Halle Welch
Year: 2018
Faculty Advisor: Adrienne Roeder

“Examining characteristics of artichoke mutant phenotype in Physcomitrella patens”


Project Summary:

In the flowering plant Arabidopsis, mutations in members of the ERECTA gene family confer a smaller size and straighter stature in comparison to the wild-type plants.  In Physcomitrella patens, the artichoke mutant is suspected to be caused by loss of ERECTA-Like gene function. Artichoke has a distinct phenotype, similar to the Arabidopsis erecta mutant; the mutant moss has shorter shoots and smaller “leaves” that the wild-type. This research aimed to determine the characteristics of the artichoke mutant in order to better understand how the mutation alters the overall structure of the moss. We used laser confocal microscopy to image wild-type and artichoke mutant moss shoots and leaves, followed by image segmentation using MorphoGraphX to obtain qualitative data of ell size and shape and characterized a few abnormalities. n addition to the shorter stature and smaller leaves, artichoke leaves often possessed split midribs, and the shoots possessed an overabundance of branching buds. Then, the areas and aspect ratio of artichoke and the wild-type were compared to determine how the cells themselves were affected by the mutation, in which artichoke was found to have both a smaller average cell area and aspect ratio. Studying plant size and architecture is particularly important, as the research can be connected to crop development, where there is major demand. By studying plant growth in the moss, Physcomitrella patens, we are able to use an organism that is easy to study in a lab o better understand a critical developmental pathway conserved in all land plants.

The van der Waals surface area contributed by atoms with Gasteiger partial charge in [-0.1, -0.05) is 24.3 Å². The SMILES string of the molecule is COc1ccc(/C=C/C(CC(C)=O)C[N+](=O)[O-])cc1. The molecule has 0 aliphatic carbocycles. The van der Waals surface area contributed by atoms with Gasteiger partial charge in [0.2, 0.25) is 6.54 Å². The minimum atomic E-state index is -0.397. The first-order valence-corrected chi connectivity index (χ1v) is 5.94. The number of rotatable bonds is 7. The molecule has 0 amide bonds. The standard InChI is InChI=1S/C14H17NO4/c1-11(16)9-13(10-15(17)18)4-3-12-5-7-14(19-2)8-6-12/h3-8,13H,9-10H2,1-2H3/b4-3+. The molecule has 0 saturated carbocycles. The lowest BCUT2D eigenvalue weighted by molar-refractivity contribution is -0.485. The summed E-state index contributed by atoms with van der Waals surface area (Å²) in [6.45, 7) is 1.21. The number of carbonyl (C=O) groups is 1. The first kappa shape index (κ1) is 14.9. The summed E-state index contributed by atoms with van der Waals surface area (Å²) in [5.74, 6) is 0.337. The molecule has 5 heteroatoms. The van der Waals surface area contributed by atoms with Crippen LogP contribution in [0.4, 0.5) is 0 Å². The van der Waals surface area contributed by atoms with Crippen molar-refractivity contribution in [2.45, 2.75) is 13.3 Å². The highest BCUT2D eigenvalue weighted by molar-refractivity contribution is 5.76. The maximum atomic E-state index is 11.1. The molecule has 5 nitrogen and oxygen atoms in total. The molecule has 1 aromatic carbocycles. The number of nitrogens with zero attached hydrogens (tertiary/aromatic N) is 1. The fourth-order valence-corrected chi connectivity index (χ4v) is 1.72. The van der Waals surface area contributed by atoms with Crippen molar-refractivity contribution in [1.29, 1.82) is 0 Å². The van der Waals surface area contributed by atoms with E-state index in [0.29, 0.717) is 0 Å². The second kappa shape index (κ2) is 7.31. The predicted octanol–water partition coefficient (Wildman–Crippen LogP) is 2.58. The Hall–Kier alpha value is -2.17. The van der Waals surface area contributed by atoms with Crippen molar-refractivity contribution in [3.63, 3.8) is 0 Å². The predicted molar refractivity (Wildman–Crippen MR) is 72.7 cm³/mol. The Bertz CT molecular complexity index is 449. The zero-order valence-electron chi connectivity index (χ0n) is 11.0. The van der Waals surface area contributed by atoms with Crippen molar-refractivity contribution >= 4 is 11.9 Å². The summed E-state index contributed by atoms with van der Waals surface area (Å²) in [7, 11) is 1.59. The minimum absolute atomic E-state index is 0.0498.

My Experience:

Over the duration of my internship at the Boyce Thompson Institute, I learned a great deal about working in a lab. Here, I had the opportunity to read research papers with my lab every week and discuss the content to gain a larger understanding of research endeavors outside of my lab environment. In addition, I was trained to use an autoclave, to use a confocal microscope and to analyze data. I am confident that I will be able to use the many techniques I acquired at Boyce Thompson, along with the professional skills I developed, to aid me as I continue onto graduate school and to my career in bioengineering. I am very grateful for my experience at BTI and to the people who I was able to work among over the past ten weeks.